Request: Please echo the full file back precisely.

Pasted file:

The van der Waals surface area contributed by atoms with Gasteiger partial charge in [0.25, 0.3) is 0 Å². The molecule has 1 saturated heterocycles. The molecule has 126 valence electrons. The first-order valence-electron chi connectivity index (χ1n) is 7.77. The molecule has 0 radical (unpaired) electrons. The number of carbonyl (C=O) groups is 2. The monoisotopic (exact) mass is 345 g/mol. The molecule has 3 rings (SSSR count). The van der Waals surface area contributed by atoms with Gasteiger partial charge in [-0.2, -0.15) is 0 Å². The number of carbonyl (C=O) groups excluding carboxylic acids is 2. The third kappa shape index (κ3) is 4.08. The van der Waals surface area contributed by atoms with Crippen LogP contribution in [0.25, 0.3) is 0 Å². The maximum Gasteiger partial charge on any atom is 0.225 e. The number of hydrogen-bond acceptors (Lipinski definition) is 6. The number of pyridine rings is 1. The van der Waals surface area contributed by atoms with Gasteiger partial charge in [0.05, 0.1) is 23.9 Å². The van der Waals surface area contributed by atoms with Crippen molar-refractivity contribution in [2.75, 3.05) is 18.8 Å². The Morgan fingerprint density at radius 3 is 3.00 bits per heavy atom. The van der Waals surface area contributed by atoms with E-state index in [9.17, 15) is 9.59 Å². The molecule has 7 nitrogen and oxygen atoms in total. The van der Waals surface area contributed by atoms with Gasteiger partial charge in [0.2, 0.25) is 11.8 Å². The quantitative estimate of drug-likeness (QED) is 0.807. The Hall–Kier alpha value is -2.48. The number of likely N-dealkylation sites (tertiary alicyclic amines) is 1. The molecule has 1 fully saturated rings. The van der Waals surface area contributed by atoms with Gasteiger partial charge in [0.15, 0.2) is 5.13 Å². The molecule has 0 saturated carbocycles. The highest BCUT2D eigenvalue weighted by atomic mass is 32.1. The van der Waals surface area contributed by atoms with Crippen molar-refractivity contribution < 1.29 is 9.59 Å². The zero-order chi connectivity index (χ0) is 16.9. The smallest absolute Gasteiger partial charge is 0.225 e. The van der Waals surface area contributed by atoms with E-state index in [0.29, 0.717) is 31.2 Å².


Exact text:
The van der Waals surface area contributed by atoms with Gasteiger partial charge in [0.25, 0.3) is 0 Å². The molecule has 1 saturated heterocycles. The molecule has 126 valence electrons. The first-order valence-electron chi connectivity index (χ1n) is 7.77. The molecule has 0 radical (unpaired) electrons. The number of carbonyl (C=O) groups is 2. The monoisotopic (exact) mass is 345 g/mol. The molecule has 3 rings (SSSR count). The van der Waals surface area contributed by atoms with Gasteiger partial charge in [-0.2, -0.15) is 0 Å². The number of carbonyl (C=O) groups excluding carboxylic acids is 2. The third kappa shape index (κ3) is 4.08. The van der Waals surface area contributed by atoms with Crippen LogP contribution in [0.25, 0.3) is 0 Å². The maximum Gasteiger partial charge on any atom is 0.225 e. The number of hydrogen-bond acceptors (Lipinski definition) is 6. The number of pyridine rings is 1. The van der Waals surface area contributed by atoms with Gasteiger partial charge in [0.05, 0.1) is 23.9 Å². The van der Waals surface area contributed by atoms with Crippen molar-refractivity contribution in [2.75, 3.05) is 18.8 Å². The Morgan fingerprint density at radius 3 is 3.00 bits per heavy atom. The van der Waals surface area contributed by atoms with E-state index in [9.17, 15) is 9.59 Å². The molecule has 7 nitrogen and oxygen atoms in total. The van der Waals surface area contributed by atoms with Gasteiger partial charge in [0.2, 0.25) is 11.8 Å². The quantitative estimate of drug-likeness (QED) is 0.807. The Hall–Kier alpha value is -2.48. The number of likely N-dealkylation sites (tertiary alicyclic amines) is 1. The molecule has 1 fully saturated rings. The van der Waals surface area contributed by atoms with Gasteiger partial charge in [0.15, 0.2) is 5.13 Å². The molecule has 0 saturated carbocycles. The highest BCUT2D eigenvalue weighted by atomic mass is 32.1. The van der Waals surface area contributed by atoms with Crippen molar-refractivity contribution < 1.29 is 9.59 Å². The zero-order chi connectivity index (χ0) is 16.9. The smallest absolute Gasteiger partial charge is 0.225 e. The van der Waals surface area contributed by atoms with E-state index in [0.29, 0.717) is 31.2 Å².